Woo! Back from my Social Media Blackout. It was very refreshing. While I’m happy to be back and check in with people, I’m coming away from this with a definite desire to set more limits on my social media use.

A comment a writer friend made got me thinking of…this. Blech. Let’s just jump in, shall we?

1. Fictional Worlds I.

You may think the writer present, noting details about her surroundings. This happens on occasion. But writers are often off in alternate realities. Another time, another place. With other people. Figuring out a plot issue, or having imaginary conversations with talkative characters (SHUT UP!). Suddenly the writer has missed several turns. She finds herself somewhere in Canada when she was trying to get to the corner store (in California) for chocolate.

2. Fictional Worlds II.

There is another, more secret kind of fictional world experienced by that of the writer (indeed, of any daydreamer). That of the fame and fortune that will, of course, inevitably be given the writer upon completion of her book. Imagining various scenarios in which she will be interviewed, how she will spend her humongous paychecks, where in Italy she plans to buy the villa – these thoughts are known to especially distract the writer whilst she drives to whatever mundane location happens to be on the day’s itinerary.

3. The Big Idea.

Ever have a sudden bolt of inspiration that just MUST NOT BE FORGOTTEN? I have. Usually when I’m drifting off to sleep, taking a shower, or driving down the highway. It’s pretty easy to deal with. You stop what you’re doing, grab a pen and paper, and jot down the big idea (or super important rhyming couplet, as was a recent case for me). When driving, this is very important: PULL OVER FIRST. Sometimes pulling over isn’t possible. In which case you’re stuck either a) trying to fumble for a pen and paper and write something legible while driving 70 miles per hour (NOT RECOMMENDED), or b) repeating the bit of dialogue (or rhyming couplet) to yourself over and over until a proper pull-over place is found (NOT FUN BUT BETTER THAN DYING).

4. Words.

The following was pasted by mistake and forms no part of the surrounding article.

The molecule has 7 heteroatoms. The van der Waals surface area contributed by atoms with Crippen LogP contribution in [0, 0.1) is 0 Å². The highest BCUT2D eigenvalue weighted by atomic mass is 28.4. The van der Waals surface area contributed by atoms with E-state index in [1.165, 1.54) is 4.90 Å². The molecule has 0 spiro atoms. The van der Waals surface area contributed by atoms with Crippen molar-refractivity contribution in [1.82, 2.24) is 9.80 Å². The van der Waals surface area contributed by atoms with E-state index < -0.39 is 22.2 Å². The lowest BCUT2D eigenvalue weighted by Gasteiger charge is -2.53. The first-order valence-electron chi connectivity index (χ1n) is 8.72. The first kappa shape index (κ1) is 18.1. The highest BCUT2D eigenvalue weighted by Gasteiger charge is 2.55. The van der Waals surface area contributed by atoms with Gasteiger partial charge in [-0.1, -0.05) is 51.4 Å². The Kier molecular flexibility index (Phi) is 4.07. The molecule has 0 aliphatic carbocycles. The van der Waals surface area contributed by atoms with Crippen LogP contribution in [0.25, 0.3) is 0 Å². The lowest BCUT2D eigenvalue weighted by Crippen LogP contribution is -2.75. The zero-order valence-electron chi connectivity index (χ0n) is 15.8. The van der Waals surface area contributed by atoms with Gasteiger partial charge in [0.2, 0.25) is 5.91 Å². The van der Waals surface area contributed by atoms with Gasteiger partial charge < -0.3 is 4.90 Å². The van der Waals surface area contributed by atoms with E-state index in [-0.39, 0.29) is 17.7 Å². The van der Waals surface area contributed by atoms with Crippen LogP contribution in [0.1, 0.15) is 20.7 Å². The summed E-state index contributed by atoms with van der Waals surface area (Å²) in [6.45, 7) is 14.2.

Words can be a problem. Specifically, for me, certain traffic directives can either totally get on my nerves, and/or provide more than a years’ worth of imagined debates. Take, for instance, SPEED LIMIT 25 WHEN CHILDREN ARE PRESENT. It’s so ambiguous! Where do the children have to be, to be considered “present”? On the street? Behind the fences at the school? In their houses? In my car? Also, if you see a child, you slow to 25, I was told. What if the 25 mph zone continues for quite some time but there are NO other children? Can you speed up again? People frequently do. My latest beef with that particular directive is I’m trying to grammatically figure out if I have to slow down when there is only one kid. Child. Singular. Or if I have to see two kids (children, plural, as the sign says) before I must slow to 25. Either I’m distracted by the words themselves, or trying to convince an imaginary traffic cop, judge, or my sheriff brother of why I did the right thing. (Lest anyone think I’m an irresponsible driver, let me assure you: if I see a kid, I slow to 25 until I’m all the way through the school zone, end of story. I just like to argue with myself…and the people in my head.)

5. The Thoreauian Desire.

Sometimes I’ll be in the middle of a project, or trying to work out a  plot problem, and I just know that if I could get away for a couple days and have total solitude, I could get the thing figured out. It’s sometimes a real danger that on a solo trip to Target, I might take the freeway by mistake and wind up in a nice hotel two towns over with my cell phone turned off. This hasn’t happened…yet. Cancun is also a real possibility. I bet there are margaritas there.

(Total sidenote: Does anyone else ever feel like a total cheater when referencing classic novels they have not, and never intend to, read?)

Dabbling

Last week’s post on piano-playing and success is still swirling around in my brain.

How many hobbies have I had?

  • Piano
  • Jewelry-making
  • Tennis
  • Rock-climbing
  • Painting
  • Fortune-telling (I was nine. My “crystal ball” was a marble.)
  • Embroidery and sewing

I’m certain I’ve forgotten some.

Writing used to be a hobby. Now I try to think of it as work, although that’s difficult when nobody’s ever paid me for it (a short story will be published and paid for soon, though!)